Key Pattern on Pictish sculpture

A Gunning Jubilee Gift enabled an early career researcher to study Pictish sculpture at Groam House Museum and Nigg Old Church

Rosemarkie panel of key pattern

Rosemarkie panel 3.1 with key pattern at Groam House Museum (c) Cynthia Thickpenny

The Society of Antiquaries of Scotland’s Gunning Jubilee Gift supported my travel and accommodation on a 5-day visit to Easter Ross in early June 2016, during which I conducted doctoral research on key pattern (a geometric pattern formed of straight-sided sprials, 600-1100 AD) carved on Pictish sculpture in the Groam House Museum, Rosemarkie and the Nigg Old Church. This research will appear in two case studies that are central to my doctoral dissertation (University of Glasgow), which presents a new theory for Insular key patterns on all media.  Because student finances are challenging, the Gunning Jubilee Gift made possible these crucial case studies for my Ph.D.  By aiding my research in Easter Ross, the Gift also facilitated the inclusion of some of my findings in a paper for the 30th Irish Conference of Medievalists (June 30-July 2, 2016), where I publicly presented my doctoral research for the first time and received invaluable feedback from attending Irish experts of Insular art.

In Insular studies, key pattern has been largely overlooked in favour of other patterns such as interlace and thus poorly understood. As I will show in my Ph.D., previous studies of this pattern were bedeviled by misconceptions and thus are profoundly flawed, particularly in their reliance on ideal patterns types, or printed 2-D reproductions that regularize hand-made and often 3-D originals, erasing evidence of the original physical and intellectual contexts that shaped the patterns’ creation.  My Ph.D. seeks to correct this.  Inspired by Michael Brennan’s recent research on interlace patterns, my approach offers a new, comprehensive means of analyzing key pattern via evidence from original artworks rather than templates, in order to correctly identify the pattern’s physical structures as well as the abstract, conceptual procedures governing their arrangement, and how artists deliberately manipulated both in the working process.

Therefore, case studies of individual artworks form the back-bone of my doctoral research.  My approach to key pattern requires close, first-hand examination and measurement of details often invisible in photographs of the artworks.  By funding my travel to Rosemarkie and Nigg, the Gunning Jubilee Gift thereby enabled me to identify exactly how individual Pictish sculptors from these two sites handled the form.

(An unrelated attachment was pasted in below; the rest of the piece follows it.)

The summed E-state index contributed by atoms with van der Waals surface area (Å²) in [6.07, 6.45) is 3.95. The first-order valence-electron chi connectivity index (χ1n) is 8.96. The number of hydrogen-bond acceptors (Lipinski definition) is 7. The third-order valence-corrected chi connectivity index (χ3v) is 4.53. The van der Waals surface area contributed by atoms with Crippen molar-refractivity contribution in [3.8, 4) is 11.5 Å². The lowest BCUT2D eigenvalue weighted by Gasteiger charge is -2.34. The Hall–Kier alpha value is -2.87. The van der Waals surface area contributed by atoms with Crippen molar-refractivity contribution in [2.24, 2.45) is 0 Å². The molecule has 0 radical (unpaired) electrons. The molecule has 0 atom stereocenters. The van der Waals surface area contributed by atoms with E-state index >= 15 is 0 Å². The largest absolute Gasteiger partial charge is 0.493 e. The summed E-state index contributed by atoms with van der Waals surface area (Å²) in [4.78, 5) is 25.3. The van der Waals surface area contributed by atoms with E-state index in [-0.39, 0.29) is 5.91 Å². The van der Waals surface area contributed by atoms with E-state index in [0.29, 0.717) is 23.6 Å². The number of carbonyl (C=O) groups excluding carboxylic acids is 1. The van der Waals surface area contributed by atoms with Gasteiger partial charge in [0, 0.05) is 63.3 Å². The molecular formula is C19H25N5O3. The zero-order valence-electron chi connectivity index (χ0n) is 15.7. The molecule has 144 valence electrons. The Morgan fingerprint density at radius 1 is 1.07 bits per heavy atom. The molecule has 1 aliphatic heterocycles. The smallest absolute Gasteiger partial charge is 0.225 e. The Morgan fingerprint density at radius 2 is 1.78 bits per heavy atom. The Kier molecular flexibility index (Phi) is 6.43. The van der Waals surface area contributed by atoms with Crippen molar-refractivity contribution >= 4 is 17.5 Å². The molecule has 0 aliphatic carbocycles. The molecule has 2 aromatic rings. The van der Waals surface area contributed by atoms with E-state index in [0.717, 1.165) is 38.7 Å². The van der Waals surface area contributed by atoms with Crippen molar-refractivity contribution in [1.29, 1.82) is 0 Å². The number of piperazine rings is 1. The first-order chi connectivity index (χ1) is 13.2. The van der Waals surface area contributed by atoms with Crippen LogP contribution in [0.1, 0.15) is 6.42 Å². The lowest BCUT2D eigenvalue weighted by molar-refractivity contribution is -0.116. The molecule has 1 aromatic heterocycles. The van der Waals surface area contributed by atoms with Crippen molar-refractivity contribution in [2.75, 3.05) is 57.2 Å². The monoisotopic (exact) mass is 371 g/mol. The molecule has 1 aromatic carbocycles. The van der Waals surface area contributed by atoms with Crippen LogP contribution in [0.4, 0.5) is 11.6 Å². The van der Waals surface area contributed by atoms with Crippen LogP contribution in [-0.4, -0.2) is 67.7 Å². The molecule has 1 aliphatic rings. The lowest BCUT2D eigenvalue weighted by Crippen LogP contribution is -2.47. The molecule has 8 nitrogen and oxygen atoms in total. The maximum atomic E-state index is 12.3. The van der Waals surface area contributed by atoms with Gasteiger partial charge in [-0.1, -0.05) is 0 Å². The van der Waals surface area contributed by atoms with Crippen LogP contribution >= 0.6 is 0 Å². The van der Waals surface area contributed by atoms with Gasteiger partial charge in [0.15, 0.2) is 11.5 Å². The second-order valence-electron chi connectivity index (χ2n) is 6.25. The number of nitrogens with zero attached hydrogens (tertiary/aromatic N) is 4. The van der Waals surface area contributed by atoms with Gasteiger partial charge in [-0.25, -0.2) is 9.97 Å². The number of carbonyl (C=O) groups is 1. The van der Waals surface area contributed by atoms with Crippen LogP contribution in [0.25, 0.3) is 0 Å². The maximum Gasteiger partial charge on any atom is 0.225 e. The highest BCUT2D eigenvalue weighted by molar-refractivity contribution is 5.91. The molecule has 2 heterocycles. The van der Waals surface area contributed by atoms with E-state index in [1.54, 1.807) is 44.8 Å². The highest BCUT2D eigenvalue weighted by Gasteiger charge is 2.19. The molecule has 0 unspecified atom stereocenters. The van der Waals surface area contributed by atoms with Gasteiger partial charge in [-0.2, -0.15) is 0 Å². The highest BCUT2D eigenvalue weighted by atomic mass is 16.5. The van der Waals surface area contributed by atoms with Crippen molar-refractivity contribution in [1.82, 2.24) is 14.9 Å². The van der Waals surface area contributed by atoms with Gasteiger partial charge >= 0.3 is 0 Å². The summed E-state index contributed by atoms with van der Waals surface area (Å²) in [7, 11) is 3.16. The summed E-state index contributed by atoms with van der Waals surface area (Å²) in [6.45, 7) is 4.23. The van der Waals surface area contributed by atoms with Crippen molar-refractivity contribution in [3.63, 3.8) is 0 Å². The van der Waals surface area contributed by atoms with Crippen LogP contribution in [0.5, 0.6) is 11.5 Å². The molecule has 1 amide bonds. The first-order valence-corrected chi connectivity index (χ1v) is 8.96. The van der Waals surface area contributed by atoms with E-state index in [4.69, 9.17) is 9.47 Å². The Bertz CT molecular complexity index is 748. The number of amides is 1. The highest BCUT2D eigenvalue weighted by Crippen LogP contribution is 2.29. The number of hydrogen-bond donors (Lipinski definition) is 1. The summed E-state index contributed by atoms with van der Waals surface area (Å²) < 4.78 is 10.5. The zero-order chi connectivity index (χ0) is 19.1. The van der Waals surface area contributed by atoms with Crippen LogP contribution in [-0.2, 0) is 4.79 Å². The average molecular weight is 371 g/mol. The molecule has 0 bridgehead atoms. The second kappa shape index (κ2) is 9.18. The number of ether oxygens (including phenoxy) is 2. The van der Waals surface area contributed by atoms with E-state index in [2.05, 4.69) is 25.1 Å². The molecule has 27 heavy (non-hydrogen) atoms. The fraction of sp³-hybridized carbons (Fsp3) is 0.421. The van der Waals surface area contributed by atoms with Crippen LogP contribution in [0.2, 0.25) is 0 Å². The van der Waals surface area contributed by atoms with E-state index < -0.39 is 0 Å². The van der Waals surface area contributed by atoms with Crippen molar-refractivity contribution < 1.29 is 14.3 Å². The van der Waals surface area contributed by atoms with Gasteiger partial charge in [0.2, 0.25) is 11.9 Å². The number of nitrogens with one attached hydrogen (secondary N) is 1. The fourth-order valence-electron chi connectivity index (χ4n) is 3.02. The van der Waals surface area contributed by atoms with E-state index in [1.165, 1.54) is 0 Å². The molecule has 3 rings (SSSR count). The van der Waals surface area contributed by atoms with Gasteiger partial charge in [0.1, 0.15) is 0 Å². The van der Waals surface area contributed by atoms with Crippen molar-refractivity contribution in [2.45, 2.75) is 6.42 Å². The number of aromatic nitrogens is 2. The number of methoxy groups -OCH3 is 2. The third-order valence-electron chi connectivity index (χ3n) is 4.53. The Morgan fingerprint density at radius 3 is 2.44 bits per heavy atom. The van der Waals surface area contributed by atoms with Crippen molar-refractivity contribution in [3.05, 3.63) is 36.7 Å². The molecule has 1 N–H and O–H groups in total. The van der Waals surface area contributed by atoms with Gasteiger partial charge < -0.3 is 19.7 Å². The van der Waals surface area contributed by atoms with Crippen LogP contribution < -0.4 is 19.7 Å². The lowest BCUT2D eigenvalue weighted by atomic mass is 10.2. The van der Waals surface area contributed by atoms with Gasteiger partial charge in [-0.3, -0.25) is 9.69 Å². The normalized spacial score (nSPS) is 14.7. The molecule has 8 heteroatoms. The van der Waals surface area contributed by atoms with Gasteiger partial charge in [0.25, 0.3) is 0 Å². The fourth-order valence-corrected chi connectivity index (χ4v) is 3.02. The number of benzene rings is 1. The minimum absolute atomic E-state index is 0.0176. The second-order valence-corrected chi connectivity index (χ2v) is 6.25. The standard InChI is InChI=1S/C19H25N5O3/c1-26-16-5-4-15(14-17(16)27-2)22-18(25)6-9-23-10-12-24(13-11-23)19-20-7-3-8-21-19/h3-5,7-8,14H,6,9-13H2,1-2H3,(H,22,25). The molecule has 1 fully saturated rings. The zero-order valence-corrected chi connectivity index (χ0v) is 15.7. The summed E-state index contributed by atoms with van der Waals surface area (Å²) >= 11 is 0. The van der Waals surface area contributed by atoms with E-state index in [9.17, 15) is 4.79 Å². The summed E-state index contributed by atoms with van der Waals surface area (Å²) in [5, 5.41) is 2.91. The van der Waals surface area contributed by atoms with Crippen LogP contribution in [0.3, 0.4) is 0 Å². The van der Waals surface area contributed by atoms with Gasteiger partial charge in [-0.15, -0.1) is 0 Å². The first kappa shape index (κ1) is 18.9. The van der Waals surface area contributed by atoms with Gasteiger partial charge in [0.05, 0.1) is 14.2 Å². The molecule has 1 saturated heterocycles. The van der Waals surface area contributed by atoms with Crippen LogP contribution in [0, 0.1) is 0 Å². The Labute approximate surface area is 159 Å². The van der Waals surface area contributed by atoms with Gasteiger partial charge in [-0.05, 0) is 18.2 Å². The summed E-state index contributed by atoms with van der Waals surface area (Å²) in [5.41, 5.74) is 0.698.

Pictish sculptors were unique in their prominent use of complex key patterns and the Rosemarkie and Nigg sculptures boast large fields of some of the most technically inventive key patterns ever produced. For example, the sculptor of Rosemarkie 3.1, a rectangular stone panel once part of a screen or shrine, introduced alterations to the key pattern across the main field of decoration.  Physical examination and measurement revealed that during the working process, the sculptor realized that the initial pattern would not fit inside the space available, and so altered some of its physical structures in progress in order to solve this problem so subtly that it is barely noticeable to viewers.  In contrast, the sculptor of the cross-slab at Nigg manipulated key pattern for creative purposes rather than out of necessity, introducing the relatively unusual, virtuoso effect of the ‘interpenetration of motifs’ – merging key pattern with spiral and interlace patterns across the slab.  Again, identification of how this artist transformed individual strands of key pattern into other patterns required onsite examination from a variety of angles and viewpoints not available in photographs or other reproductions.

My approach to key pattern ultimately provides a vehicle for glimpsing these two Pictish artists in the workshop and identifying their intentions for their work. The Gunning Jubilee Gift was instrumental in recovering such crucial data from these sculptures and facilitating the discovery of new information about medieval working processes in the production of complex monuments.

Cynthia Thickpenny
University of Glasgow
Celtic and Gaelic

13 July 2016

Help us to do more

Help us: champion research; stimulate discussion; enhance public understanding; and share our extraordinary heritage. Donate directly to the Society now.